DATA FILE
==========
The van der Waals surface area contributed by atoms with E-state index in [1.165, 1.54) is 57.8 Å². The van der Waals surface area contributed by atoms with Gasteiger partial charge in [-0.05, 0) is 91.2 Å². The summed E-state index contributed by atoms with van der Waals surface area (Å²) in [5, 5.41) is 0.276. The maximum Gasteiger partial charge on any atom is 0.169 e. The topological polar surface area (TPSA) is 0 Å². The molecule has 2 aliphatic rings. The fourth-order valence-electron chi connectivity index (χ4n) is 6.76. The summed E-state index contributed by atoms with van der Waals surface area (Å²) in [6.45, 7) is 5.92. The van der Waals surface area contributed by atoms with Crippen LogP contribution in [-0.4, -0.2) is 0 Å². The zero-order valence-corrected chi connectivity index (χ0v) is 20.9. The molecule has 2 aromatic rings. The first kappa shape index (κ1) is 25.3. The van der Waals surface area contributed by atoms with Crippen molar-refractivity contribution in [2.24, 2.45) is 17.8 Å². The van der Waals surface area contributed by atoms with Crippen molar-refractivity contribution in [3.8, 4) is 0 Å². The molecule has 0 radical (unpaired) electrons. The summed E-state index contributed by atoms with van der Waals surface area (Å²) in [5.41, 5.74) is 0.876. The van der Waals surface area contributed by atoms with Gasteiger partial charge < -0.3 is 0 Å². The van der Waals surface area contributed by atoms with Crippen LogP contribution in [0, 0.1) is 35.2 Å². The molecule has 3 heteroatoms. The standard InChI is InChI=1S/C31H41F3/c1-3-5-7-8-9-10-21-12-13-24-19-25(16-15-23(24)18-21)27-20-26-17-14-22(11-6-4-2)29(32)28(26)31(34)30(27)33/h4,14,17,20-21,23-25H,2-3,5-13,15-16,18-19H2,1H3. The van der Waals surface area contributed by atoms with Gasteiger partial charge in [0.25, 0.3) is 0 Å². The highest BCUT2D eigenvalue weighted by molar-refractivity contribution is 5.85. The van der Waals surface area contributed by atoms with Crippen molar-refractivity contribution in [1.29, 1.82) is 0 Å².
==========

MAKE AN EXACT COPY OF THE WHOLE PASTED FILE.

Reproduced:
The van der Waals surface area contributed by atoms with E-state index in [1.165, 1.54) is 57.8 Å². The van der Waals surface area contributed by atoms with Gasteiger partial charge in [-0.05, 0) is 91.2 Å². The summed E-state index contributed by atoms with van der Waals surface area (Å²) in [5, 5.41) is 0.276. The maximum Gasteiger partial charge on any atom is 0.169 e. The topological polar surface area (TPSA) is 0 Å². The molecule has 2 aliphatic rings. The fourth-order valence-electron chi connectivity index (χ4n) is 6.76. The summed E-state index contributed by atoms with van der Waals surface area (Å²) in [6.45, 7) is 5.92. The van der Waals surface area contributed by atoms with Crippen LogP contribution in [-0.4, -0.2) is 0 Å². The zero-order valence-corrected chi connectivity index (χ0v) is 20.9. The molecule has 2 aromatic rings. The first kappa shape index (κ1) is 25.3. The van der Waals surface area contributed by atoms with Crippen molar-refractivity contribution in [2.24, 2.45) is 17.8 Å². The van der Waals surface area contributed by atoms with Crippen molar-refractivity contribution in [3.8, 4) is 0 Å². The molecule has 0 radical (unpaired) electrons. The summed E-state index contributed by atoms with van der Waals surface area (Å²) in [5.41, 5.74) is 0.876. The van der Waals surface area contributed by atoms with Gasteiger partial charge < -0.3 is 0 Å². The van der Waals surface area contributed by atoms with Crippen LogP contribution in [0, 0.1) is 35.2 Å². The molecule has 3 heteroatoms. The standard InChI is InChI=1S/C31H41F3/c1-3-5-7-8-9-10-21-12-13-24-19-25(16-15-23(24)18-21)27-20-26-17-14-22(11-6-4-2)29(32)28(26)31(34)30(27)33/h4,14,17,20-21,23-25H,2-3,5-13,15-16,18-19H2,1H3. The van der Waals surface area contributed by atoms with Gasteiger partial charge in [0.25, 0.3) is 0 Å². The highest BCUT2D eigenvalue weighted by molar-refractivity contribution is 5.85. The van der Waals surface area contributed by atoms with Crippen molar-refractivity contribution in [1.29, 1.82) is 0 Å².